This qualitative study explored views on fair data-sharing processes among 60 stakeholders in Kenya with varying research experience, using a deliberative approach. Stakeholders’ attitudes were informed by perceptions of benefit and concerns for research data sharing, including risks of stigmatization, loss of privacy, and undermining scientific careers and validity, reported in detail elsewhere.
In this article, we discuss institutional trust-building processes seen as central to perceptions of fairness in sharing research data in this setting, including forms of community involvement, individual prior awareness and agreement to data sharing, independence and accountability of governance mechanisms, and operating under a national framework.
URL : Involving Research Stakeholders in Developing Policy on Sharing Public Health Research Data in Kenya
Alternative location : http://m.jre.sagepub.com/content/10/3/264
The study was designed to investigate the factors driving the academics to engage in work-related knowledge sharing activity using a conceptual model adapted from Theory of Planned Behaviour (TPB) of Ajzen (1991) and the two affective components (affective commitment and affect-based trust). A descriptive survey research design covering academics in all departments of the five faculties in The Polytechnic, Ibadan was employed.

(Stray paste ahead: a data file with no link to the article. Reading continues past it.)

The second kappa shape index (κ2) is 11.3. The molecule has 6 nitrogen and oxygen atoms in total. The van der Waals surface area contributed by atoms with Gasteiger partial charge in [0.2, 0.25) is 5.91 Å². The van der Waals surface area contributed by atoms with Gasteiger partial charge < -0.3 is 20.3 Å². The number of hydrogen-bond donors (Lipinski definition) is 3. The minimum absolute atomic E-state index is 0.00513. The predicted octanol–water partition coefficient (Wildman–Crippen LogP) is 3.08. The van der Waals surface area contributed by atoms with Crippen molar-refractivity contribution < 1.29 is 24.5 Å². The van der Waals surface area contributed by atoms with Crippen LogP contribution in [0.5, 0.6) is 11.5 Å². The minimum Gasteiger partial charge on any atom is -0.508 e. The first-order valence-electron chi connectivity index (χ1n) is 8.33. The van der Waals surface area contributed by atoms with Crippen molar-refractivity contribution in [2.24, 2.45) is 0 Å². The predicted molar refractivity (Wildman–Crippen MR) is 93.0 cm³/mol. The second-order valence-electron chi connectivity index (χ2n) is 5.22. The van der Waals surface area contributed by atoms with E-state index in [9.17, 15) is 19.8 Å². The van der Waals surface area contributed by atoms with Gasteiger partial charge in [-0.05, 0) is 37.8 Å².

The literature review covered knowledge management KM, knowledge sharing KS and knowledge sharing behaviour KSB. Self-structured questionnaire based on the adapted model were administered as data collection instrument. Complete enumeration survey study was carried out because the total study population was about 346 lecturers and the same copies of questionnaire were distributed to the academics across the five faculties of the polytechnic of which 235 copies were returned.
The data was analysed using descriptive and inferential statistics.Academics of The Polytechnic, Ibadan will be willing to share their work-related knowledge if both the factors encouraging and inhibiting sharing of knowledge with their colleagues are adequately addressed.
The result shows, on one hand, that perceived behavioural control (.000) and affective commitment (.000) were significant predictors of intention to share knowledge while attitude (.066), subjective norm (.308) and affect-based trust (.694)are not.On the other hand, academics’ intention to share knowledge (.000) significantly predicted academics’ knowledge sharing behaviour.
The study further concludes and recommends that more group activities should be encouraged and collaborative teaching and research should be emphasized to further promote knowledge sharing among academics.Further studies could focus on a comparative study between or across two or more federal, state and/or private polytechnics.
URL : http://digitalcommons.unl.edu/libphilprac/1287/